Alice Walker’s short story, “Everyday Use,” reflects the intimate struggle within a poor African American family as they run up against monumental issues of history, heritage, and family values.
Dee in Alice Walker’s story, “Everyday Use,” is struggling to find her place in the world and who she is. This story reflects a transitional period in her life where tradition and heritage meet a new contemporary reality. Dee was raised among the poor and ignorant, and resented it. She believed that she was cut from a different cloth, and thus her environment wouldn’t dictate her place in life. And so seemingly out of a profound embarrassment Dee was driven to break the mold of history by tirelessly differentiating herself wherever she could. She shifted her behavior, her speech, her dress, and eventually even her name. Dee hated the house she grew up in, evident in her eyes as she watched her old house burn down, as if she alone willed it to be so. She also read to Maggie and her mother condescendingly, almost to reassure them of their ignorance, and validate her own superiority. Dee had a desire for the materialistic, such as dresses for school- demands her mother wasn’t accustomed to and money wasn’t available to support. Dee’s personality and standpoint just didn’t jive with her lowly position. But she was resolute and willful in her defiance to be different, propelled by the stark contrasts of her mother and younger sister. “At sixteen she had a style of her own: and knew what style was”(600).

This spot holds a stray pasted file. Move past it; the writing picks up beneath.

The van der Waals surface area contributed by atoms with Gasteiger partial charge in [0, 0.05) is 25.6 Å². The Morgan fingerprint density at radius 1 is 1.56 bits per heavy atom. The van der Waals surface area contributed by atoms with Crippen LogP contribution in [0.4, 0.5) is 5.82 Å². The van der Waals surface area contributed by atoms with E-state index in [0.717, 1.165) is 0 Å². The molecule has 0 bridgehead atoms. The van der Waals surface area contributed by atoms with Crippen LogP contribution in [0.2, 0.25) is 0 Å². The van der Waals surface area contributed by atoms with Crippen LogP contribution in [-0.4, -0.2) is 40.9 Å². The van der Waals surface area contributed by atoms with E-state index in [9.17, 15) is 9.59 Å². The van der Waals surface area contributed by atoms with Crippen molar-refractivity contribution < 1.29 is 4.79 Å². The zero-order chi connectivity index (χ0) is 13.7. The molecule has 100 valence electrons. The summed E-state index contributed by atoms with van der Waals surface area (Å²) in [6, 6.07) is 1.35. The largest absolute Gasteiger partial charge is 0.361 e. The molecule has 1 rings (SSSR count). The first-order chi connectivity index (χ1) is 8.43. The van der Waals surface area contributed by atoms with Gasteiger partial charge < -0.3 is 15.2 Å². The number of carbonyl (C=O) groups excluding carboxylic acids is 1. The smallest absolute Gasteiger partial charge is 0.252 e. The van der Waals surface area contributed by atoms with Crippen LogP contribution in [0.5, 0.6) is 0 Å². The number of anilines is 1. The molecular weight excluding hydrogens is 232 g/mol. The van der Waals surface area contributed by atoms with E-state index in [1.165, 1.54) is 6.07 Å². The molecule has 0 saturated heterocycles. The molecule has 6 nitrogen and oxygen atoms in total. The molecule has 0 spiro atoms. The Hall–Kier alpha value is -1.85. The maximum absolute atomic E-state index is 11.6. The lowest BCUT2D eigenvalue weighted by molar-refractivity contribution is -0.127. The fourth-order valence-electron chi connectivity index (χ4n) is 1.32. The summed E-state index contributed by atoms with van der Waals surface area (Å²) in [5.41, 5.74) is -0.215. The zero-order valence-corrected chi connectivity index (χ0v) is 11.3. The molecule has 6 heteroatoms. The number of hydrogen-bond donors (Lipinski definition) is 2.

Dee eventually left the home when her mother saved enough for her to go off to school, a rare, if not unheard of, opportunity in that family There she was unbound by, what she perceived to be, an ignorant and small existence coupled with a similar social standing. Dee explored who she was and became self-actualized; the new Dee that came home contrasted even more sharply within the environment in which she was raised- something that was not lost on her...
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